What are you looking forward to the most this season? "Starting over from scratch. I'm excited about having a new car. The Grand Am we ran last year had approximately 800 runs on it. I felt like we wore it out. We were comfortable with it because it ran good - it was like an old pair of shoes. But looking back, staying with the old car was probably hurting us in performance there towards the end. We looked at a lot of other areas in our program and actually questioned everything from the carburetors to the engine, etc. We tried to blame our lack of performance on a lot of different things, but when we went to the newer Pontiac, we picked up like five hundredths of a second. We may start off a little slower this year since we have a newer car, but I think we have more potential and a large part of that is due to having a guy like Donnie Gardner. Donnie's a thinker and doesn't mind looking outside the box. Just having conversations with him and Jamie together, I've realized already that this is a good move. You take Jaime's ideas and Donnie's ideas, put them together and good things are going to happen. I'm really excited about where we may be able to take this program with the additional help."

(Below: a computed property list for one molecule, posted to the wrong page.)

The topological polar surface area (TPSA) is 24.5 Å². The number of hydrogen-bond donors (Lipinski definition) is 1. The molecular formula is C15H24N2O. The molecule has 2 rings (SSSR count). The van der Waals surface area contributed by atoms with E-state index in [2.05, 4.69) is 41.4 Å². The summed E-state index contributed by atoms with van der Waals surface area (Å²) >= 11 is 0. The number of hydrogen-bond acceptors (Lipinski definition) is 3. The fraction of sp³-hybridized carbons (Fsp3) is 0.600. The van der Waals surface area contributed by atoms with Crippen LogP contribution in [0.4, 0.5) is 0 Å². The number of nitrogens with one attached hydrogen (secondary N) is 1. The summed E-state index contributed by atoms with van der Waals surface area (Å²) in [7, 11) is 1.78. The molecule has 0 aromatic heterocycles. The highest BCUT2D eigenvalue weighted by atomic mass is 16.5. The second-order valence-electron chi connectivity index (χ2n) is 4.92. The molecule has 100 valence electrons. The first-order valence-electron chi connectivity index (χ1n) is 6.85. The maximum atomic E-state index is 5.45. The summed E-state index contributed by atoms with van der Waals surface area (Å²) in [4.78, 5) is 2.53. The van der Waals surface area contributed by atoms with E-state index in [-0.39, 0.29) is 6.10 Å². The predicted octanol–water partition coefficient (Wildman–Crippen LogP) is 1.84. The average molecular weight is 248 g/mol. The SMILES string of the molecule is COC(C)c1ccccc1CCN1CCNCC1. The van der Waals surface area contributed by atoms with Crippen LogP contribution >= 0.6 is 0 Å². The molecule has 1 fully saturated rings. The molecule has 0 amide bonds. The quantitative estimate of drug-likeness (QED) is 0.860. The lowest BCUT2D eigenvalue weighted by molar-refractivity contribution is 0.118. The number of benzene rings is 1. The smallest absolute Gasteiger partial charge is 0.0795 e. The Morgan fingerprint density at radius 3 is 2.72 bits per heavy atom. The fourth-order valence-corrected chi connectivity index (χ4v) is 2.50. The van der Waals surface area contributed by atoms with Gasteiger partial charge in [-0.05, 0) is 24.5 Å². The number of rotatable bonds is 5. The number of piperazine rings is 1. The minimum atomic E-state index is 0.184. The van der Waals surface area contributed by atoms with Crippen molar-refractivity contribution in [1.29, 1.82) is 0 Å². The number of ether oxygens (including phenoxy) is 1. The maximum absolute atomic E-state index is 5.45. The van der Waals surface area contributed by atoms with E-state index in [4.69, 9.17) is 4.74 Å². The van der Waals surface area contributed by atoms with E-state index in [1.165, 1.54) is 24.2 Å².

Will changing to a new car be one of the first things you consider the next time you're struggling? "It won't be the first thing that I look at, but it will be right up there in the top two or three. I've always had the attitude that when we run slow the last thing I look at is the engine. You always look at the ignition system, carburetors, rear end or something else. Bob Ingles has done a great job building engines forever for us, and if Bob says the motor will make power, then it will run fast. Unfortunately at the end of last year we started questioning the engine, which we should never have done. Now we're just going to be smarter about it. We're going to have two Pontiac Grand Ams ready to run at all times. Our plan is to go out and test two cars side-by-side, back-to-back with the same engines in them and make sure they are the same. Then we won't be afraid to make a change if we have to."